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US4547904A (en) * 1982-11-12 1985-10-22 Diving Unlimited International, Inc. Survival suit
US4893358A (en) * 1988-11-14 1990-01-16 Bice Jr Lorin L Garments having an adjustable waist
US5628067A (en) * 1995-07-03 1997-05-13 Donald Guthrie Foundation For Education And Research Liquid impervious sleeve-glove interface for protective garments and method of producing same
US5630229A (en) * 1995-10-17 1997-05-20 Billy International, Ltd. Zipperless wetsuit

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Cited By (30)

* Cited by examiner, † Cited by third party
Publication number Priority date Publication date Assignee Title
US20020108160A1 (en) * 2001-01-09 2002-08-15 Rip Curl International Pty Ltd Wetsuit
US6941579B2 (en) 2001-04-25 2005-09-13 Michael Tanenbaum Elastic flap with sleeve and glove for liquid impervious seal
US7302711B1 (en) 2001-04-25 2007-12-04 Michael Tanenbaum Elastic flap with sleeve and glove for liquid impervious seal
US20030115653A1 (en) * 2001-12-21 2003-06-26 Myerscough Richard Kerr Captive shell dry-suit
US6715149B2 (en) * 2001-12-21 2004-04-06 Whites Manufacturing Ltd. Captive shell dry-suit
WO2003055744A1 (en) * 2001-12-21 2003-07-10 Whites Manufacturing Ltd. Captive shell dry-suit
US7062786B2 (en) 2002-04-09 2006-06-20 Diving Unlimited International, Inc., A California Corporation Garment with releasable water-tight seal for neck and limbs
EP1352577A3 (en) * 2002-04-09 2004-01-02 Diving Unlimited International, Inc. Garment with releasable water-tight seal for neck and limbs
US20050241044A1 (en) * 2002-06-05 2005-11-03 Alistair Zorica Minimal seemed fitted garment
US7665148B2 (en) * 2002-06-05 2010-02-23 Alistair Zorica Minimally seamed fitted garment
US6675389B1 (en) * 2002-08-14 2004-01-13 Louise Marie Kublick Garment with zippers enabling easy access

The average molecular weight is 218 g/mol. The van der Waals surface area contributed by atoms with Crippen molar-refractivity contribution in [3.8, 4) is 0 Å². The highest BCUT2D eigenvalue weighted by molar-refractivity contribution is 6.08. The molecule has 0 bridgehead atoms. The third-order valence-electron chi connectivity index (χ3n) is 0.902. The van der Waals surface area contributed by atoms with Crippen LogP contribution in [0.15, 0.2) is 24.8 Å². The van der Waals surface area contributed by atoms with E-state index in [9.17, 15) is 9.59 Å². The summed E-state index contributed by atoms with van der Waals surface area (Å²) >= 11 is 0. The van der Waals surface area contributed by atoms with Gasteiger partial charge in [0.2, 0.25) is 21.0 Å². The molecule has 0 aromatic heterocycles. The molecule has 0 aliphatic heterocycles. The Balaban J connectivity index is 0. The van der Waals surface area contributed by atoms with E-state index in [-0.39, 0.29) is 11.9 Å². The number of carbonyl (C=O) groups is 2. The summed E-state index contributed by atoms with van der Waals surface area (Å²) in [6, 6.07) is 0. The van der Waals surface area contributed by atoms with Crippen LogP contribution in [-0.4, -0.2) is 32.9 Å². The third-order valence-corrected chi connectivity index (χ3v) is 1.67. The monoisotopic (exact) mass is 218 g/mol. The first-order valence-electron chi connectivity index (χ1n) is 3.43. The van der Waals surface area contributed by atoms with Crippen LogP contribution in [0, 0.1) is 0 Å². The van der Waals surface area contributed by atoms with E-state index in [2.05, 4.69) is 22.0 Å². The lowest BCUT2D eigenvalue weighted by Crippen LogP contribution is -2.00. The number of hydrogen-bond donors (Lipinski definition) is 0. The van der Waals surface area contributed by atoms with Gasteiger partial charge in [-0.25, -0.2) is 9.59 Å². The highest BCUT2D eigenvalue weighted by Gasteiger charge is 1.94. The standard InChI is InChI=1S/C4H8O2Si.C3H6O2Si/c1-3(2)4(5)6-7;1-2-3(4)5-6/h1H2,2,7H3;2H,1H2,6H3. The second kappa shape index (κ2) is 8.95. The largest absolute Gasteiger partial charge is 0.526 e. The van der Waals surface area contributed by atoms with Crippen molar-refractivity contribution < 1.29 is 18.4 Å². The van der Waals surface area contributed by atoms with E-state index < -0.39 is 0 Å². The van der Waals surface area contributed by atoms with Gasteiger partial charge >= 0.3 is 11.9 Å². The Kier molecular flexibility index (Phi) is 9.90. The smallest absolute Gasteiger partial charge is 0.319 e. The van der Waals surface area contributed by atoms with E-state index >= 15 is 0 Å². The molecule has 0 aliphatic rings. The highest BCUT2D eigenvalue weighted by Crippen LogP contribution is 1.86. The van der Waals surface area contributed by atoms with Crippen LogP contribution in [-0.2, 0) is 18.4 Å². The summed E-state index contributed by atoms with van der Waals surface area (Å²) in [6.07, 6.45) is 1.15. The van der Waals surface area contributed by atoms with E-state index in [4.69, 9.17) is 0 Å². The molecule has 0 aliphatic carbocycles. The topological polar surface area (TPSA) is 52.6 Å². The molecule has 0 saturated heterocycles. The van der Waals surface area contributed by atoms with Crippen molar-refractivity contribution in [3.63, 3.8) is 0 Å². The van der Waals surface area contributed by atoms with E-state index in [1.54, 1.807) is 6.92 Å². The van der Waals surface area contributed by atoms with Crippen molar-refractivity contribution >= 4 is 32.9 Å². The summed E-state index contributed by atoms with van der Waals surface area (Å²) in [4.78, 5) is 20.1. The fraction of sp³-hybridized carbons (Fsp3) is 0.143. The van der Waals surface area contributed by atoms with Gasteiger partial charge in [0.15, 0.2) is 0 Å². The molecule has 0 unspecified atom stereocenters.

US7111328B2 (en) * 2003-02-13 2006-09-26 Robison's Inc. Hybrid ventilated garment
US20040261161A1 (en) * 2003-06-24 2004-12-30 Robert Roy Rain and waterproof body suit having flotation capabilities
US20050066429A1 (en) * 2003-08-26 2005-03-31 Winsource Industries Limited Protective suit
US20060150292A1 (en) * 2004-06-18 2006-07-13 Robert Roy Rain and waterproof body suit having flotation capabilities
US20060191054A1 (en) * 2004-10-27 2006-08-31 Noe James W Hazardous environment protective suit
US7313829B1 (en) * 2004-10-29 2008-01-01 Payload Systems, Inc. Sealing device for body suit and sealing method using hydrogels
US20070000002A1 (en) * 2005-06-17 2007-01-04 Shei Chung Hsin Ind. Co., Ltd. Non-stitch structure and method of manufacture for one-sided laminated wetsuits
US8198616B2 (en) 2005-12-16 2012-06-12 Interventco, Llc System and method for implementing a suspended personal radiation protection system
US20100000002A1 (en) * 2005-12-16 2010-01-07 Rees Chet R System and Method for Implementing a Suspended Personal Radiation Protection System
US20070277278A1 (en) * 2006-06-05 2007-12-06 O'brien Andrew Paul Protective garment having improved accessibility
EP1894604A3 (en) * 2006-08-28 2008-03-12 AMAREG GmbH Protective clothing
EP1894604A2 (en) * 2006-08-28 2008-03-05 AMAREG GmbH Protective clothing
US8001618B2 (en) 2007-09-21 2011-08-23 Sullivans, Inc. Ventilated double-closure garment
US20100107320A1 (en) * 2008-01-18 2010-05-06 Rees Chet R System and Method for Providing a Suspended Personal Radiation Protection System
US8598554B2 (en) * 2008-01-18 2013-12-03 Interventco, Llc System and method for providing a suspended personal radiation protection system
US8933426B2 (en) 2008-01-18 2015-01-13 Interventco, Llc System and method for providing a suspended personal radiation protection system
US8336116B2 (en) 2008-04-28 2012-12-25 Angela Jodie Gomes Seguin Garment closure system
WO2012071671A1 (en) * 2010-12-01 2012-06-07 Whites Manufacturing Ltd. A roll seal assembly
US20130340140A1 (en) * 2012-05-02 2013-12-26 La Spirotechnique Idustrielle Et Commerciale Diving dry suit

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Effective date: 20031109